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Library Republic of India : Accelerating Agricultural Productivity Growth

Republic of India : Accelerating Agricultural Productivity Growth

Republic of India : Accelerating Agricultural Productivity Growth

Resource information

Date of publication
February 2015
Resource Language
ISBN / Resource ID

In the past 50 years, Indian agriculture
has undergone a major transformation, from dependence on
food aid to becoming a consistent net food exporter. The
gradual reforms in the agricultural sector (following the
broader macro-reforms of the early 1990s) spurred some
unprecedented innovations and changes in the food sector
driven by private investment. These impressive achievements
must now be viewed in light of the policy and investment
imperatives that lie ahead. Agricultural growth has improved
in recent years (averaging about 3.5 percent since 2004-05),
but at a long-term trend rate of growth of 3 percent,
agriculture has underperformed relative to its potential.
The pockets of post-reform dynamism that have emerged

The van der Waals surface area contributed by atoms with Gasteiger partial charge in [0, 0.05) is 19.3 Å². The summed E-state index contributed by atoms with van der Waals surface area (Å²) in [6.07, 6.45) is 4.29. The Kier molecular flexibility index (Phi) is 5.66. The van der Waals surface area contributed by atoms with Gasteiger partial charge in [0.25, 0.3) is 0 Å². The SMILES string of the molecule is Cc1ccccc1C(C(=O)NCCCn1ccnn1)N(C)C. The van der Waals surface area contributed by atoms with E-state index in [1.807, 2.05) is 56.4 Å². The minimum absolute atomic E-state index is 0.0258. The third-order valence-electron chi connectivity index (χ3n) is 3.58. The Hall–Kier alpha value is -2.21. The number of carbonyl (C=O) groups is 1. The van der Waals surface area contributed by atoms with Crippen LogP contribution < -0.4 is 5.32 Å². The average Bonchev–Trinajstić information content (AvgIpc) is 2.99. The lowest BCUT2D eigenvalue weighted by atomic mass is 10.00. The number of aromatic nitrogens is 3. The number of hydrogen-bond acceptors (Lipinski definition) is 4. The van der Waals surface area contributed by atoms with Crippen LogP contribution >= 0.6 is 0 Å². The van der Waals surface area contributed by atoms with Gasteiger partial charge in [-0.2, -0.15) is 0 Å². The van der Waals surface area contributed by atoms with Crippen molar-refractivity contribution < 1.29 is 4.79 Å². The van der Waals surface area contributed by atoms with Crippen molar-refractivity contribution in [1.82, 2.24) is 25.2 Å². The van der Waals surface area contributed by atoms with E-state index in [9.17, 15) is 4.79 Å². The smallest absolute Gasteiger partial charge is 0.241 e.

evidently have not reached a sufficiently large scale to
influence the sector's performance. For the vast
population that still derives a living directly or
indirectly from agriculture, achieving "faster, more
inclusive, and sustainable growth', the objectives at
the heart of the Twelfth five year plan, depends critically
on simultaneous efforts to improve agriculture's
performance and develop new sources of employment for the
disproportionately large share of the labor force still on
the farm. The scope of this study is broad in the sense that
it marshals considerable empirical evidence and analyses to
address those issues. Yet the scope is restricted in the
sense that the study does not address all of the issues. A
wealth of knowledge exists (and continuing analytical work
proceeds) on other major strategic issues, water and
irrigation management, food grain management, and public
expenditures on agriculture, for example, and the findings
of this study must be seen in that context. The lack of
sufficient quality data, and often the lack of access to
such data, also prevents some issues from being explored in
greater depth. Finally, some important issues require more
focused and dedicated analysis, such as food safety and
quality standards, agricultural trade, and food price
increases. This relationship between longer-term strategic
issues and contemporary concerns, such as water resource
management and food prices, are highlighted in this study
through the prism of productivity, but they too require
further analysis to fully address the underlying issues.

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